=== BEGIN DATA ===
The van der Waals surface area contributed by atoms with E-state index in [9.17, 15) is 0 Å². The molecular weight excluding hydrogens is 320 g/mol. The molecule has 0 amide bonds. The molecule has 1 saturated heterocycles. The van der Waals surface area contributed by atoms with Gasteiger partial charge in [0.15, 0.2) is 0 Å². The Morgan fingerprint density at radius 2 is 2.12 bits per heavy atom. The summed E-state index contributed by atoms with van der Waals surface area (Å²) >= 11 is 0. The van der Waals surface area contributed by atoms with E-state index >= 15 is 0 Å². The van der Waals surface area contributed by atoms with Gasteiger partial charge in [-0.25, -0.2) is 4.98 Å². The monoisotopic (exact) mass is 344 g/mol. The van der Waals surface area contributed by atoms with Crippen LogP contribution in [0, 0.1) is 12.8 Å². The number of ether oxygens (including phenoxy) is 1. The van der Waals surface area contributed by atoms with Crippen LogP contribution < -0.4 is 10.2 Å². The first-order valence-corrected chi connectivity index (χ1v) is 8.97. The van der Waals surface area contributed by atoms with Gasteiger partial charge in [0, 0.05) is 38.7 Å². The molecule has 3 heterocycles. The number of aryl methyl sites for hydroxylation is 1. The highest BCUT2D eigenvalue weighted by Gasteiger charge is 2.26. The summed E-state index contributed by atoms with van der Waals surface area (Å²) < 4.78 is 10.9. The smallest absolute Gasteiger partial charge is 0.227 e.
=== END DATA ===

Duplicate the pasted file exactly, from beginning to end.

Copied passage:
The van der Waals surface area contributed by atoms with E-state index in [9.17, 15) is 0 Å². The molecular weight excluding hydrogens is 320 g/mol. The molecule has 0 amide bonds. The molecule has 1 saturated heterocycles. The van der Waals surface area contributed by atoms with Gasteiger partial charge in [0.15, 0.2) is 0 Å². The Morgan fingerprint density at radius 2 is 2.12 bits per heavy atom. The summed E-state index contributed by atoms with van der Waals surface area (Å²) >= 11 is 0. The van der Waals surface area contributed by atoms with E-state index >= 15 is 0 Å². The van der Waals surface area contributed by atoms with Gasteiger partial charge in [-0.25, -0.2) is 4.98 Å². The monoisotopic (exact) mass is 344 g/mol. The van der Waals surface area contributed by atoms with Crippen LogP contribution in [0, 0.1) is 12.8 Å². The number of ether oxygens (including phenoxy) is 1. The van der Waals surface area contributed by atoms with Crippen LogP contribution < -0.4 is 10.2 Å². The first-order valence-corrected chi connectivity index (χ1v) is 8.97. The van der Waals surface area contributed by atoms with Gasteiger partial charge in [0, 0.05) is 38.7 Å². The molecule has 3 heterocycles. The number of aryl methyl sites for hydroxylation is 1. The highest BCUT2D eigenvalue weighted by Gasteiger charge is 2.26. The summed E-state index contributed by atoms with van der Waals surface area (Å²) < 4.78 is 10.9. The smallest absolute Gasteiger partial charge is 0.227 e.